HbA1c and Me: How does my HbA1C Level Reflect upon my overall Diabetic Glucose Control?

April 23, 2010
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HbA1c and Me: How does my HbA1C Level Reflect
upon my overall Diabetic Glucose Control?

The Hemoglobin A1c (HbA1c) blood test measures glycosylated hemoglobin, indicating your average blood glucose levels over a 90-day period. Hemoglobin carries oxygen through your body using your Red Blood Cells (RBC’s) as its vehicle. As your blood glucose levels rise above normal, sugar combines with the hemoglobin molecules and your blood cells become “glycosylated.”

The average life span of an RBC is 90 days, at which time they are shed from the body via the spleen and new RBC’s are formed. Once the hemoglobin has become glycosylated, it will remain that way for the entirety of its Red Blood Cells life span. Therefore, when your blood is drawn and an HbA1c level is tested for, it will show the average amount of glycosylation in your blood via the hemoglobin molecules. Essentially indicating your average blood glucose level and how well you have been doing in controlling your diabetes over a 3-month period (90 days).

In patients without diabetes, the normal HbA1c level is between 4% and 6%, with an average daily glucose level of 90mg/dL. For the diabetic patient remember: “7 and below is the way to go!” Your Podiatrist and your Primary Care Physician are looking for your A1c level to be below 7%, as that indicates that over a 90-day period your average daily blood glucose level has been around 170 mg/dL. HbA1c testing is a foolproof way for your doctor to gain an accurate picture of your sugar control over a longer period of time than just on the day they see you in their office. Thus, fasting or eating healthier and controlling your sugar levels the day or two before heading to the doctors for your blood test, will not be effective in lowering your HbA1c level. It is a more accurate way of gauging your glucose control and overall control of your diabetes.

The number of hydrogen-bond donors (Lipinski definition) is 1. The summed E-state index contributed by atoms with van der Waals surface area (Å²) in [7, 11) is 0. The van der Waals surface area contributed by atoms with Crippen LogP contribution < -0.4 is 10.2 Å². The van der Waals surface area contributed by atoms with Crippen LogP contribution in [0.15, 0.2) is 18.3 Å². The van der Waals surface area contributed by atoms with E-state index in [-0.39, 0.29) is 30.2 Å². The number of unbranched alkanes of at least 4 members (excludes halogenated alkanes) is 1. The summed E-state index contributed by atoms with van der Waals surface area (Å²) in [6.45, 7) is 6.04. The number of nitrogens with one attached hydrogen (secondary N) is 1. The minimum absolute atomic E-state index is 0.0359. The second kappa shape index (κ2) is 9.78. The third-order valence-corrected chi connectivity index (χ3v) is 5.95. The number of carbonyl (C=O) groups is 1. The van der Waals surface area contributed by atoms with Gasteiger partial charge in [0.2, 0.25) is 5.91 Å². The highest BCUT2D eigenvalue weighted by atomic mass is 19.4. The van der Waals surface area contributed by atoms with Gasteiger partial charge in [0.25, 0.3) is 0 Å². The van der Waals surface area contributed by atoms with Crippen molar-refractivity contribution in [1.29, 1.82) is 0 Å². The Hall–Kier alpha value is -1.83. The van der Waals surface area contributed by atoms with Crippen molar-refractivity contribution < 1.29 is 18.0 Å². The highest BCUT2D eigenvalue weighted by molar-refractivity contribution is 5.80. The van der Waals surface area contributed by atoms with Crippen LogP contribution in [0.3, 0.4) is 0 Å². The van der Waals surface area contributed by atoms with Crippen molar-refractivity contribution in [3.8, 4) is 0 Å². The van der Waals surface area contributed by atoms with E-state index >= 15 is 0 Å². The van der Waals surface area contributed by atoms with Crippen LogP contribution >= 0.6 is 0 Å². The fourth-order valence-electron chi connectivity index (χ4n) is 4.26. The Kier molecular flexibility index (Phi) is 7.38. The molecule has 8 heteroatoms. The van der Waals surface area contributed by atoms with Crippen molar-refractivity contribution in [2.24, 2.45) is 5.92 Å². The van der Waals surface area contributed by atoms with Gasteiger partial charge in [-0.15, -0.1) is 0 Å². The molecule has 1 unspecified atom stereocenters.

The chart below outlines the average blood glucose levels that correspond to your Hemoglobin A1c level. As you climb the chart in your A1c percentage, it shows that your average blood glucose levels are increased over a 90-day period and the risk of complications from diabetes become greatly increased.

HBbA1c Average Blood Glucose Level
12% 345
11% 310
10% 275
9.0% 240
8.0% 205
7.0% 170
6.0% 135
5.0% 100
4.0% 65

The higher your A1c, the more glycosylated your RBC’s become, the more uncontrolled your diabetes has been, and the higher your risk of complications stemming from the disease becomes. Some of those complications include diabetic neuropathy, retinopathy, kidney complications and decreased blood flow to the hands and feet! Control of your blood glucose level is the best tool as a diabetic patient that you have in decreasing your risk of long-term complications, and it is something that once you pay close attention to long enough, maintaining your levels will become second nature. Over the next 3 months I challenge you to control your glucose levels so that on your next HbA1c testing, your “day- of” glucose level will match that of your 90 day average!

As an aside, it is important to remember that Hemoglobin A1c levels are not to be confused with standard blood hemoglobin levels, which indicate your body’s ability to transfer oxygen from the lungs to the tissues, and carbon dioxide from the tissues back to the lungs for expiration.

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